On September 28, Amazon unveiled a host of new products including a home security robot, a Mickey Mouse themed smart speaker, and a second iteration of the Halo fitness tracker. Unlike the original Halo Band, which was a passive device that fed biometric data into a smartphone app, the new Halo View has a screen and looks much more like a conventional fitness wearable.
The Halo View offers all the features you’d expect from an entry-level fitness tracker, including heart rate and blood oxygen monitoring, workout tracking, sleep monitoring, smartphone notifications, and skin temperature tracking. What sets is apart from the competition is the price – at $79.99 (about £60 / AU$110) it’s one of the cheapest around. For that, you’ll be able to see your daily step count, activity sessions, heart rate, calories burned, time spent asleep and awake, and sleep temperature.
If you’re thinking that list sounds rather short, that’s because the Halo View’s other metrics – including activity score, activity intensity, sleep score, and sleep stages – are locked behind a paywall, and only accessible if you have an Amazon Halo subscription.
The price of entry isn’t particularly steep. You get 12 months free with a new Halo View, after which it’s a rolling payment of $3.99 (about £3 / AU$5.50) per month. That’s cheap for a service that also includes guided workouts, meditation and mindfulness sessions; recipes and nutrition advice; personalized exercise plans to help improve functional mobility; and body composition analysis. Indeed, it’s a fraction of the price of Apple Fitness Plus.
What’s interesting is that Amazon has chosen to draw Halo View owners in by locking a few metrics that you might normally expect to be free – and that might be a sign of things to come.
Ready or not…
Fitbit owners don’t have to pay monthly to check their sleep and activity scores, but they will get more out of their fitness tracker if they subscribe to Fitbit Premium. Like Amazon, Fitbit offers new owners a free trial, after which membership costs $9.99 / £7.99 / AU$15.49 per month.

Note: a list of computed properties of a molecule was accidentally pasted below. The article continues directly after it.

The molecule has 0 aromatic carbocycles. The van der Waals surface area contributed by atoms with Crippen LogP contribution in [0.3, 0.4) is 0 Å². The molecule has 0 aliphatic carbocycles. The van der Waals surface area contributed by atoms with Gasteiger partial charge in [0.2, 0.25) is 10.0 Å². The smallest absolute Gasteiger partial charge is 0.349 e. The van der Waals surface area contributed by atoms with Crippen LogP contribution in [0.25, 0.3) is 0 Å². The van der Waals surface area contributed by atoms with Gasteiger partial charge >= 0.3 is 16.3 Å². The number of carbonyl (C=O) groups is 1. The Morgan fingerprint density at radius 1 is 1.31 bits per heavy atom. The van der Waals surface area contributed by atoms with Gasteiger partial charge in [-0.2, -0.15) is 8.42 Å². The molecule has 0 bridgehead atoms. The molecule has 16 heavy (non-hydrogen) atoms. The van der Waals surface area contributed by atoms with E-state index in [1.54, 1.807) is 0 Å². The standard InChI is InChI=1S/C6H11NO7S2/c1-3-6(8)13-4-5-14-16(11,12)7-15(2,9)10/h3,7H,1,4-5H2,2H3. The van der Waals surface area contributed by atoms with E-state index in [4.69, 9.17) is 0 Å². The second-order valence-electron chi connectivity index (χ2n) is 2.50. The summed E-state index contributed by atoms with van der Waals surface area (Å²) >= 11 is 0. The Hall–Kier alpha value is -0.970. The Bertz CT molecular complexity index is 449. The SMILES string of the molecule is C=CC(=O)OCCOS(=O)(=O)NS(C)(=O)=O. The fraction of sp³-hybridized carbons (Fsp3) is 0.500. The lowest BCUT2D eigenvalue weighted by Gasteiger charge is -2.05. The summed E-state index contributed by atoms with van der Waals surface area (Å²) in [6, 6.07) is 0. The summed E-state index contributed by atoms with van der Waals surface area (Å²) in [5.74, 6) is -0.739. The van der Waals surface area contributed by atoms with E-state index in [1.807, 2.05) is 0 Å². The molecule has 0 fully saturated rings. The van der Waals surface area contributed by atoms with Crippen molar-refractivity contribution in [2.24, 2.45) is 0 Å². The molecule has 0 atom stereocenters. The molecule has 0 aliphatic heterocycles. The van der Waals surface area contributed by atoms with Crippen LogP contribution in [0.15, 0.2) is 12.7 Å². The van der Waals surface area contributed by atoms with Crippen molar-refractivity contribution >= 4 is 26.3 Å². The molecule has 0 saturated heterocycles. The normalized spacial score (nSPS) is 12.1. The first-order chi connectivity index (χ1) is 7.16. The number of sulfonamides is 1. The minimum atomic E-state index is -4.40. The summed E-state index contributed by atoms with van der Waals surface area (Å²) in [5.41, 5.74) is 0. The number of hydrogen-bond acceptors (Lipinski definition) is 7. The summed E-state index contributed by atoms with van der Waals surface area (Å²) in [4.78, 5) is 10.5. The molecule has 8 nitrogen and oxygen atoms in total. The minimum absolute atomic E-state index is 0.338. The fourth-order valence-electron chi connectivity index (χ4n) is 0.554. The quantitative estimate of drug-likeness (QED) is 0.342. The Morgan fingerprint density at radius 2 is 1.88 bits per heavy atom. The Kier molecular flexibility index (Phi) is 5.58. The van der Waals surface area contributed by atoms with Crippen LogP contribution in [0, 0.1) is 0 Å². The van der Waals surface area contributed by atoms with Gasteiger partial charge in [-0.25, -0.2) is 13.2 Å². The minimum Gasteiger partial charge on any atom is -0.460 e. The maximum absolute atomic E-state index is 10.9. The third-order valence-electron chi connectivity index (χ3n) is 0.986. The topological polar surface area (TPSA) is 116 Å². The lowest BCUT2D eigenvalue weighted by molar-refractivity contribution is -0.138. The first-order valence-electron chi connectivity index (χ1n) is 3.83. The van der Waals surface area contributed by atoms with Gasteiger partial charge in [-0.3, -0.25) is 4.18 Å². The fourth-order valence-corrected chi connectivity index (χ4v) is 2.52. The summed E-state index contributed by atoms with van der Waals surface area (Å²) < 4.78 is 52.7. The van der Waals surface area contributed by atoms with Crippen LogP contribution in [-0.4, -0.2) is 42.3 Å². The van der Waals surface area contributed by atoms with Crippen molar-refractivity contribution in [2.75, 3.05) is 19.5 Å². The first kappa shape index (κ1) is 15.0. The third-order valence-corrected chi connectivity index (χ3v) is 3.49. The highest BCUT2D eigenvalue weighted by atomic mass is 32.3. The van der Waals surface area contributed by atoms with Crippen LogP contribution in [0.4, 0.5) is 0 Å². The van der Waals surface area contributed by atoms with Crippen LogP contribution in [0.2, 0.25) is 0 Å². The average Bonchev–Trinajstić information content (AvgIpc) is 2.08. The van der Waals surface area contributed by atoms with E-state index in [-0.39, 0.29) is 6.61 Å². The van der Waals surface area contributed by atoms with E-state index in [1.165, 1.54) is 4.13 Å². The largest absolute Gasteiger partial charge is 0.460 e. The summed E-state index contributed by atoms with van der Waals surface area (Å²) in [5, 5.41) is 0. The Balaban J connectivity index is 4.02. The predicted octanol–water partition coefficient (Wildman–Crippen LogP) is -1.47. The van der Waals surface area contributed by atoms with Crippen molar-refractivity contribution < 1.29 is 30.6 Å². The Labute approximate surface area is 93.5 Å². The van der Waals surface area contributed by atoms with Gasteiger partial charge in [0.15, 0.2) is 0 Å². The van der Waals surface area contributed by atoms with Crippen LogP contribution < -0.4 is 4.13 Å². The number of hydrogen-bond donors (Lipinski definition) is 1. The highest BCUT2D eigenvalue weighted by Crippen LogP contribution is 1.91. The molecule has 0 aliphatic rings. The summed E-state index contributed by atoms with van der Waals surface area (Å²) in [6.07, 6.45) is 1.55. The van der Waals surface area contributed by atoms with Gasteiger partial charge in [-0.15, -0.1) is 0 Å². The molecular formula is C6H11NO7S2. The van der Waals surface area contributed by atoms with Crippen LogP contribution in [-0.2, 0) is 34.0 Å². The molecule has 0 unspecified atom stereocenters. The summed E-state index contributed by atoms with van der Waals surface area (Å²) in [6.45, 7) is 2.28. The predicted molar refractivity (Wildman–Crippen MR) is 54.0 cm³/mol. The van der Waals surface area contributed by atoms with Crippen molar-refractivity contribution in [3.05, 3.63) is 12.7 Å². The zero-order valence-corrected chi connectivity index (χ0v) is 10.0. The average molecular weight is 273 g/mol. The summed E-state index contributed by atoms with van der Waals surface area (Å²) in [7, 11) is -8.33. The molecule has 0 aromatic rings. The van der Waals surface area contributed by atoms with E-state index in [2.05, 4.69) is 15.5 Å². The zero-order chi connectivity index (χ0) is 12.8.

Like Amazon Halo subscribers, Fitbit Premium members also get access to a catalog of instructor-led workouts, plus nutrition advice and meditation sessions. They also get more in-depth analysis of their health data. This includes personalized tips to help you develop healthier habits, a detailed breakdown of your nightly sleeping patterns, and (if you own a Fitbit Sense) an analysis of your daily stress score.
Those are all great to have, and really help you make the most of your device, but no key features have been hidden away for subscribers’ eyes only. Until now.
When Fitbit unveiled its latest fitness tracker, the Fitbit Charge 5, on August 24, it also announced a new feature – the Readiness Score. This is a figure calculated using your heart rate, recent activity history, and sleep score, and essentially tells you how much energy you have for the day ahead.
If you’re well rested and have a high score, the Fitbit app can suggest some intense workouts to get your heart pumping. If you’re a bit drained, it can offer some gentle yoga sessions so you can keep moving, but without burning yourself out.
It sounds impressive, but as Fitbit’s colorful promo video makes clear, the Readiness Score (which will be launching at some point in the coming months) is for Fitbit Premium subscribers only.
The Charge 5 can certainly be used without it (it’s absolutely packed with sensors, and captures more health metrics than any other Fitbit device to date), but there’s a definite message here: you need Premium to get the full experience.
It’s too early so far to say that there’s definitely a pattern here, but it’s certainly interesting that we’ve seen two big fitness tracker launches within the last two months, both of which are designed around the assumption that you’ll not only pay the one-off cost of the fitness tracker itself, but keep a rolling subscription going as well, in order to access more of your health data as part of a bundle of fitness tools and resources.
It’s not hard to imagine how, a year or two from now, we might see the start of ‘fitness tracking as a service’ where the wristband is free up front, but you’re locked into a contract paying a set fee each month to access your own biometric data. The concept of paying a fee to see your own heart rate seems strange, but it might not be too far off.